The Colorist

MAR-APR 2016

The Colorist is the hair color authority! How-to’s for stunning hair styles, hair color formulas, products for color-treated hair, celebrity colorist profiles, education tips and salon industry news are included in each issue.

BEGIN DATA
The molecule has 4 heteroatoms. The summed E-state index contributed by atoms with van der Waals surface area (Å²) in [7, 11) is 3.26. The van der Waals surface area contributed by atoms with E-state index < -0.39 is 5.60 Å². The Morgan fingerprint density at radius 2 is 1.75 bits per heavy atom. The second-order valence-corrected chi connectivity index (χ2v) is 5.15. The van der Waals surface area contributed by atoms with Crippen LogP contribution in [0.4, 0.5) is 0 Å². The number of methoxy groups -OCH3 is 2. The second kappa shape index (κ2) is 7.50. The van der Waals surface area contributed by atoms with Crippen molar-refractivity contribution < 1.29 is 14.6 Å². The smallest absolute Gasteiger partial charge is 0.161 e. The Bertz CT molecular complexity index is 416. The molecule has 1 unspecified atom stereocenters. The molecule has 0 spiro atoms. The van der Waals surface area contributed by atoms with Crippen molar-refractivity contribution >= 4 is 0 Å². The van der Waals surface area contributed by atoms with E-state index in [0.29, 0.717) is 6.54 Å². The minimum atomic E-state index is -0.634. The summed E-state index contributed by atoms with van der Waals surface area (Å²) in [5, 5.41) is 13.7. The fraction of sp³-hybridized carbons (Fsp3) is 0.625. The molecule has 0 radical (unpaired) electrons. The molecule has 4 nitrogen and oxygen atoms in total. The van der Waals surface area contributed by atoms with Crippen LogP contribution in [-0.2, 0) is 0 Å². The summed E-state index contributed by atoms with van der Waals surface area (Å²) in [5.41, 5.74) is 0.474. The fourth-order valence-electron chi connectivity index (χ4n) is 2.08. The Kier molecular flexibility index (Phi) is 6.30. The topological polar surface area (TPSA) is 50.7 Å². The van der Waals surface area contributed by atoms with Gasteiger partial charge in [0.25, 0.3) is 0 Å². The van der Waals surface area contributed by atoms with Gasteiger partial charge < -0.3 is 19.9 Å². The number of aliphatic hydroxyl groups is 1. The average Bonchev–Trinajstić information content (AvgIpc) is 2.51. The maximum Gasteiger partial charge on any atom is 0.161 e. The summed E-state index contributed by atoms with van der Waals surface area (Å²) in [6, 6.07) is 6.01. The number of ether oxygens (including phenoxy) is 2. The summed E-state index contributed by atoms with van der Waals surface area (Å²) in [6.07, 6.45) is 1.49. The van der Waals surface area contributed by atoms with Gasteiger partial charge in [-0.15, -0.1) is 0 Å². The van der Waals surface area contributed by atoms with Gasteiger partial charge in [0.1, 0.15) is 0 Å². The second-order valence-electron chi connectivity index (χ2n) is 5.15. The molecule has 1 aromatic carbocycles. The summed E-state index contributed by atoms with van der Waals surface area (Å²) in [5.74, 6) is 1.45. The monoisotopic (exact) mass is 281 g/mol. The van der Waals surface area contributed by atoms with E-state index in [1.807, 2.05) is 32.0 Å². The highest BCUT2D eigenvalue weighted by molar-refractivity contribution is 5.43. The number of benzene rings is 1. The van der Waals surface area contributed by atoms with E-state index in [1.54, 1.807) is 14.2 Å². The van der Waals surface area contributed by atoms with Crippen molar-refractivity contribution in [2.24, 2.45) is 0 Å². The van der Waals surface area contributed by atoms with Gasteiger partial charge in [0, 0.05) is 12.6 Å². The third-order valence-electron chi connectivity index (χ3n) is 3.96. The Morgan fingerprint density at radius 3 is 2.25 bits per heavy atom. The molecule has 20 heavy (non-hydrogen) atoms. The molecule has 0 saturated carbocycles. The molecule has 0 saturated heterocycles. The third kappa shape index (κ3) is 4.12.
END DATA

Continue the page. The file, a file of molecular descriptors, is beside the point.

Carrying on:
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14 The Colorist | MARCH/APRIL 2016 | ➜ MOULTRIE, GA Balayaged ombré looks have been a popular request with clients nationwide, but at Envy Salon Studio, owner and colorist Gray (DJ) Armstrong always tries to put his own spin on trends using Tressa color. Here is his tip for creating stand-out balayage eff ects: "Instead of creating the 'V' on each section, try lightly feathering just above the mid-shaft toward the ends in a 45 degree angle along each section, swapping sides as you advance to the next," Armstrong says. "Small sectioning will create a darker base with lighter ends. Larger sections will create a more natural eff ect, extending distance between the lightened sections." ➜ STUDIO CITY, CA Claudio Lazo and Jaclyn Wosk of The C Salon by Claudio Lazo created this edgy "Rock & Yellow" look specif cally for The Colorist, inspired by the current Underground Downtown Movement of the Los Angeles street scene music culture. "It's today's twist (think somewhat steampunk) on iconic feminist rock stars like Chrissie Hynde, Joan Jett and Pat Benatar," Lazo says. Lazo and Wosk utilized Wella hair color and a freehand hair-painting technique on a graphic, textured cut to achieve their creative vision. "It's not about highlight or generic color; it's a personal, wearable tattoo," Lazo says. "Just as people are individual and distinctive in the expression of their tattoos, the same is true for this color technique." WHAT'S ON TREND. WHAT'S OF INTEREST. WHAT'S GOING ON IN SALONS AROUND THE COUNTRY. local color ➜ DELRAY BEACH, FL Eric Charles Mokotoff, who owns the salon Hair Studio Artists, is a sought-after educator and author who is passionate about hair color. Here, he shares his Architecture of a Highlight approach to taking highlighting beyond "racking and stacking" foils. 1 | Establish what zones of the head you will add highlights to and choose your geometric shape. 2 | Decide how the light will fall within your chosen zone: horizontal, a waterfall of color and light going across; vertical, ribbons of color and light that etch into the depth of the hair; diagonal toward, angles of color and light moving toward or forward; or diagonal away, angles of color and light moving away or back from. 3 | What goes into the foil will determine the effect of the direction. You can slice, weave, slice-jump-slice, micro- weave, and so on. Mixing up the texture of what is in your foil will help create a more organic, seamless feel. 4 | How thick or thin your texture is will also determine how closely set and compacted the slices, weaves or other textures are. 5 | Make sure to leave some emptiness—background— to give more oomph to your dimension. 6 | The last thing to consider is your formulas—what colors, levels and tones you will use to complete your desired creation. T e color palette was inspired by street graffi ti using tones of limoncello, magenta, teal and moss on a brown suede base. PHOTOGRAPHY (CLOCKWISE FROM TOP LEFT): NICK BERARDI; COURTESY OF ERIC CHARLES MOKOTOFF; COURTESY OF GRAY ARMSTRONG

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